Unlike the church of San'Eustorgio, the museum is open all through the day. It's the only way to visit the Portinari chapel and you will pay 6 euro for entrance (2011).
The museum is partially housed in what was once the Dominican monastery associated with the church.
Just after the entrance desk, on the left, you'll see some steps...do go down them, for they lead to an excavated area of ancient Christian tombs. As well as showing tombs of various different types this little area is particularly interesting for the various grave inscriptions (translated into English) displayed on its walls. Such things help one to get in touch with real people who really lived in the past.....
Then on through the Medieval monastery Chapter House with its rather lovely stone statue of St Eugenio, dating from the 1200s and still wit some of its original colouring. On through the Sacristy, full of silver relic containers and church artefacts before reaching 3 chapels: the St Paul's/Annunciation/Saachi chapel (frescoes from 1620), the Chapel of St Francis (with a 13th-century fresco) and the Portinarui chapel itself.
Built between 1462 and 1468 for the Florentine banker Pigello Portinari, it has lovely frescoes by Vincenzo Foppa showing scenes from the lives of St Peter and the Virgin Mary. The tomb within, beautifully sculpted by di Balduccio in 1388, houses the remains of St Peter the Martyr.
It's a pretty place, and one worth visiting (although if you are not interested in the ancient Christian excavation as well then perhaps 6 euro is a bit steep? ) I especially liked the multi-coloured 'scales' painted within the dome of the Portinari Chapel.
Sant'Eustorgio is another originally 4th-century church, supposedly housing the bones of the Magi (the 'Wide Men' of the Nativity story) which St Ambrose brought to Milan.
The church was rebuilt in the 1000s, and then almost destroyed in the 1100s by Barbarossa, who stole the bones and took them to cologne. Some were later returned, and are kept in a truly enormous stone sarcophagus inside the church (see photos).
It's a pleasant church, and the sarcophagus is amazing, but to see the Portinari Chapel (and other things) you have to go next door to a separate entrance and pay 6 euro to enter the Basilica museum. See tip below....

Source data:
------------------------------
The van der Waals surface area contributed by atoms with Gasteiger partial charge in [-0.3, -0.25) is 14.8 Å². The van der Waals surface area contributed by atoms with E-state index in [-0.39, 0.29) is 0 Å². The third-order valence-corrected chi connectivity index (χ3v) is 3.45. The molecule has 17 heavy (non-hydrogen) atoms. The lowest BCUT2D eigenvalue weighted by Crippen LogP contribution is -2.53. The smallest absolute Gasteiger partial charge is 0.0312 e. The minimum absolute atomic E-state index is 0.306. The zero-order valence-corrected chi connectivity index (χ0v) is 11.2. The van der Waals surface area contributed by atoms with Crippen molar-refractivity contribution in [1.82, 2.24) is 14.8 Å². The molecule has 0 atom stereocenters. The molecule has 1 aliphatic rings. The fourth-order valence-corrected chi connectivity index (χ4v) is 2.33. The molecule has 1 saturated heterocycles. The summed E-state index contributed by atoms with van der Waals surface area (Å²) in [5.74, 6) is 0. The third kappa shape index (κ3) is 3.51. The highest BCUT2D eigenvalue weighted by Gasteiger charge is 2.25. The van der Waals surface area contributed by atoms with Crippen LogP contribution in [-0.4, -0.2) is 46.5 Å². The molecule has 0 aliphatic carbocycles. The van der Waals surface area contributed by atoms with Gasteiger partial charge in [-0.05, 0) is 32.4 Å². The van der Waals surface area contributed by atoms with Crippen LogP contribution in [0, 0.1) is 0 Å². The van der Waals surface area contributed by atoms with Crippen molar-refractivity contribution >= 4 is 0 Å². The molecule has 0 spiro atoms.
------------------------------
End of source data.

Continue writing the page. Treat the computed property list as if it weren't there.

Leonardo da Vinci thought this church to be the most beautiful in Mialn. i'm not sure I agree, but it is very lovely.
St Ambrose founded 4 churches in the city during the 300s, and this is one of them. It was partially constructed using the remnants of Roman masonry throughout the city...including the rather random row of Roman columns which stand outside the church and give it its name. They've been there since the 300s...imagine!
The building you can visit now is a 16th-century reconstruction of the 11th-century version. It's octagonal inside, and really rather lovely. See if you can spot the inverted roman column, its capital now serving as its base...a deliberate symbol of the power Christianity held over earthly authorities.
But the highlight for me was the Cappella di San Aquilino, to the side of the main church interior. You have to pay to visit (2 euro) but it is most definitely worthwhile. Probably originally built as an Imperial mausoleum its niches and arches contain the remains of beautiful 4th-century mosaics. Such things are not commonplace, so pay your 2 euro and visit them.
And whilst you are visiting the Cappella do go down the steps behind the relics of San Aquilino to see the original Roman foundations.
To the rear of San Lorenzo is the Piazza del Vetra, where public executions occurred until the 1500s. From there you can clearly see the mish-mash of building styles and sections which make up San Lorenzo.